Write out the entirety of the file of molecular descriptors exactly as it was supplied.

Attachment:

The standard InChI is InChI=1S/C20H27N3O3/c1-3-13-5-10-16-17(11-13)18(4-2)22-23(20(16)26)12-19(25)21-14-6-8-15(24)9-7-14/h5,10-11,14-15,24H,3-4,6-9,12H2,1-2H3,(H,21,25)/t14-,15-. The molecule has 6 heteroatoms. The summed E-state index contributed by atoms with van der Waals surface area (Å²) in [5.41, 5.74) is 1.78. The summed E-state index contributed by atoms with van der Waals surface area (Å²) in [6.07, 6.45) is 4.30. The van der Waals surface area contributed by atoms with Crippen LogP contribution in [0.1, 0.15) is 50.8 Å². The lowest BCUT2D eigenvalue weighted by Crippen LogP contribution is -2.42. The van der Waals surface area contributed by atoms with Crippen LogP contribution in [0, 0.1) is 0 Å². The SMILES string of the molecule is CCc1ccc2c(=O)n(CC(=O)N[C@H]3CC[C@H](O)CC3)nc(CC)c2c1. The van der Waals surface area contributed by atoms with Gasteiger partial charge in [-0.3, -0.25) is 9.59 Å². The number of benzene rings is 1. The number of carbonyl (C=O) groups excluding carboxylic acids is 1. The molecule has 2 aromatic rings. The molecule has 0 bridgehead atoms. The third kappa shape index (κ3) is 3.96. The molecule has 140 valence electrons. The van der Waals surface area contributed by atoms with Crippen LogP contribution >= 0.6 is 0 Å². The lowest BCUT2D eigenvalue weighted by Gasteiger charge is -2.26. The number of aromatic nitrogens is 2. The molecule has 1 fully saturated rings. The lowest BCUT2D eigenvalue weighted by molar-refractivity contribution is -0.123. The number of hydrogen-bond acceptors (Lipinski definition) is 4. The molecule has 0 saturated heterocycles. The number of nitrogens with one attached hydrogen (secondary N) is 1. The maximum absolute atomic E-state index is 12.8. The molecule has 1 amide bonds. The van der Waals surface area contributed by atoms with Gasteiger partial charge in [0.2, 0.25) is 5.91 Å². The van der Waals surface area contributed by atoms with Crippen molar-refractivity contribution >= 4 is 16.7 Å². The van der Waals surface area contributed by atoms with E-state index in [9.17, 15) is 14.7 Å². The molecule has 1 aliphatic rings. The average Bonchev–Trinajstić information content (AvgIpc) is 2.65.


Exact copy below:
The standard InChI is InChI=1S/C20H27N3O3/c1-3-13-5-10-16-17(11-13)18(4-2)22-23(20(16)26)12-19(25)21-14-6-8-15(24)9-7-14/h5,10-11,14-15,24H,3-4,6-9,12H2,1-2H3,(H,21,25)/t14-,15-. The molecule has 6 heteroatoms. The summed E-state index contributed by atoms with van der Waals surface area (Å²) in [5.41, 5.74) is 1.78. The summed E-state index contributed by atoms with van der Waals surface area (Å²) in [6.07, 6.45) is 4.30. The van der Waals surface area contributed by atoms with Crippen LogP contribution in [0.1, 0.15) is 50.8 Å². The lowest BCUT2D eigenvalue weighted by Crippen LogP contribution is -2.42. The van der Waals surface area contributed by atoms with Crippen LogP contribution in [0, 0.1) is 0 Å². The SMILES string of the molecule is CCc1ccc2c(=O)n(CC(=O)N[C@H]3CC[C@H](O)CC3)nc(CC)c2c1. The van der Waals surface area contributed by atoms with Gasteiger partial charge in [-0.3, -0.25) is 9.59 Å². The number of benzene rings is 1. The number of carbonyl (C=O) groups excluding carboxylic acids is 1. The molecule has 2 aromatic rings. The molecule has 0 bridgehead atoms. The third kappa shape index (κ3) is 3.96. The molecule has 140 valence electrons. The van der Waals surface area contributed by atoms with Crippen LogP contribution >= 0.6 is 0 Å². The lowest BCUT2D eigenvalue weighted by Gasteiger charge is -2.26. The number of aromatic nitrogens is 2. The molecule has 1 fully saturated rings. The lowest BCUT2D eigenvalue weighted by molar-refractivity contribution is -0.123. The number of hydrogen-bond acceptors (Lipinski definition) is 4. The molecule has 0 saturated heterocycles. The number of nitrogens with one attached hydrogen (secondary N) is 1. The maximum absolute atomic E-state index is 12.8. The molecule has 1 amide bonds. The van der Waals surface area contributed by atoms with Gasteiger partial charge in [0.2, 0.25) is 5.91 Å². The van der Waals surface area contributed by atoms with Crippen molar-refractivity contribution >= 4 is 16.7 Å². The van der Waals surface area contributed by atoms with E-state index in [9.17, 15) is 14.7 Å². The molecule has 1 aliphatic rings. The average Bonchev–Trinajstić information content (AvgIpc) is 2.65.